The association was conceived in the early 2000s, when the convergence of digital technology in the film industry began. Today, it boasts 50 members from around the world, including universities, research institutions, film studios, hardware and software developers and academic networks such as the ANSP.

Cinema promotes advances in scientific visualization

October 29, 2014
 
By Elton Alisson
 
Agência FAPESP – When American film director George Lucas wrote the screenplay for the first film in the Star Wars series in 1977, he planned to use computer graphics in one of the major scenes, in which the “Rebel Alliance” is presented with a plan of attack on the Death Star space station.
 
However, at the time, computer graphics were just beginning to be explored by special effects companies such as Industrial Light & Magic, which was founded by Lucas himself in 1975.
 
Photo-EVLThe technological solution for the scene was found at the Electronic Visualization Laboratory (EVL) at the University of Illinois at Chicago (UIC) in the United States. At the time, researchers at the institution were developing a computer graphics system to teach molecular modeling to chemistry students. Using this system, they were able to create the three-dimensional animations Lucas had envisioned for the film.
 
“The same system that created scientific visualization images was used to do the special effects for the Star Wars movie,” said Maxine Brown, EVL director, in a lecture given during CineGrid Brasil, the international conference held on August 28-29, 2014, in the theater of the School of Medicine at the University of São Paulo (FMUSP).
 
“Larry Cuba, the artist hired to do the graphics used in the scene, came to the EVL and used our computer graphics hardware and software to create the presentation sequence for the plan of attack on the Death Star shown in the movie,” she noted.
 
This scientific visualization technology, developed by the institution for scientific purposes, is one of several such technologies that have ended up inspiring fiction and reaching movie screens.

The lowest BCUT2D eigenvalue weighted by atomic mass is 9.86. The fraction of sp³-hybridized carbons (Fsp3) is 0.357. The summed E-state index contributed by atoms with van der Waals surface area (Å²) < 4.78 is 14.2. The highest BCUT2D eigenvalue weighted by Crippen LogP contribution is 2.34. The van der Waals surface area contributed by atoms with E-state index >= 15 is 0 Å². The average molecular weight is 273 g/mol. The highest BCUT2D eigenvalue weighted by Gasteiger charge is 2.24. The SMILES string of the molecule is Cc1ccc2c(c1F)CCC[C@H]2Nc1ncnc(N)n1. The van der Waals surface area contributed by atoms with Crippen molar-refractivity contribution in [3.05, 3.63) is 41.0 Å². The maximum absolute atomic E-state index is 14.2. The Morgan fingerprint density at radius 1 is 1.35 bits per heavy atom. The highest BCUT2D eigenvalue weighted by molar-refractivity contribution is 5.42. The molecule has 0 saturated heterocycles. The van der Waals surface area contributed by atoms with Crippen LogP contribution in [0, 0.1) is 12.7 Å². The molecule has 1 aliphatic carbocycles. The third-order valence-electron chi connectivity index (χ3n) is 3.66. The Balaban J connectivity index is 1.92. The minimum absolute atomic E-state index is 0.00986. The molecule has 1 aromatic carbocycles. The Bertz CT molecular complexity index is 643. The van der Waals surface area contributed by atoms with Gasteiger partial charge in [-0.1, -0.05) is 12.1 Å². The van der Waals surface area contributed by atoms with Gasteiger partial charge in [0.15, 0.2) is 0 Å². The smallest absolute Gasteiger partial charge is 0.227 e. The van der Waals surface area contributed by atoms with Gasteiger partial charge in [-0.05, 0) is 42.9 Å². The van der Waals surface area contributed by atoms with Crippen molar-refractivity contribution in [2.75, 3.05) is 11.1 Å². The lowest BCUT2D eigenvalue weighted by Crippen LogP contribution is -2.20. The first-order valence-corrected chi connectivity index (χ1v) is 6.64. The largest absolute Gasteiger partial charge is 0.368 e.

On the other hand, computer visualization concepts that have been imagined and presented for the first time in movies have also led researchers from the institution to develop solutions for scientific purposes.
 
“Science influences the movies and vice-versa,” Brown said. “Sometimes, people see technologies that were developed in our laboratory that they thought were only found in science fiction movies. Conversely, a lot of what we see at the movies that is still science fiction inspires our scientists.”
 
The virtual reality environment “Holodeck,” presented for the first time in the Star Trek television series that premiered in 1987, led researchers in 1992 to develop the CAVE Automatic Virtual Environment (CAVE), a virtual reality projection system.
 
The “virtual cave” is a cube-shaped room in which sounds and images, which visitors can view in three dimensions by wearing stereoscopic glasses, are projected onto the room’s three walls and floor.
 
The user is able to explore the projected scene by moving around in the cube and using three control buttons to manipulate the three-dimensional objects.
 
“The CAVE was designed to be a useful tool for scientific visualization, and when it was introduced, they started calling it the Holodeck [from holography],” Brown explained. “It had several applications, such as in a project to virtually reconstruct the Harlem neighborhood [in New York City] during the 1920-1930 period.”
 
New version
 
In 2012, the EVL researchers released a new version of the digital cave, CAVE2, which is similar to the “war room” of the 1964 Stanley Kubrick movie Dr. Strangelove. This virtual reality environment is nearly 24 feet in diameter and 8 feet tall, and consists of a single curved wall with more than 70 liquid crystal (LCD) display panels (touch screens).
 
The room offers users a 320° panoramic view of high-resolution images that are projected on the wall of LCD touch screens at 37 megapixels (millions of pixels) in three dimensions or 74 megapixels in two dimensions.
 
The wall of screens can be used both to explore virtual reality simulations and to analyze large volumes of images placed side by side.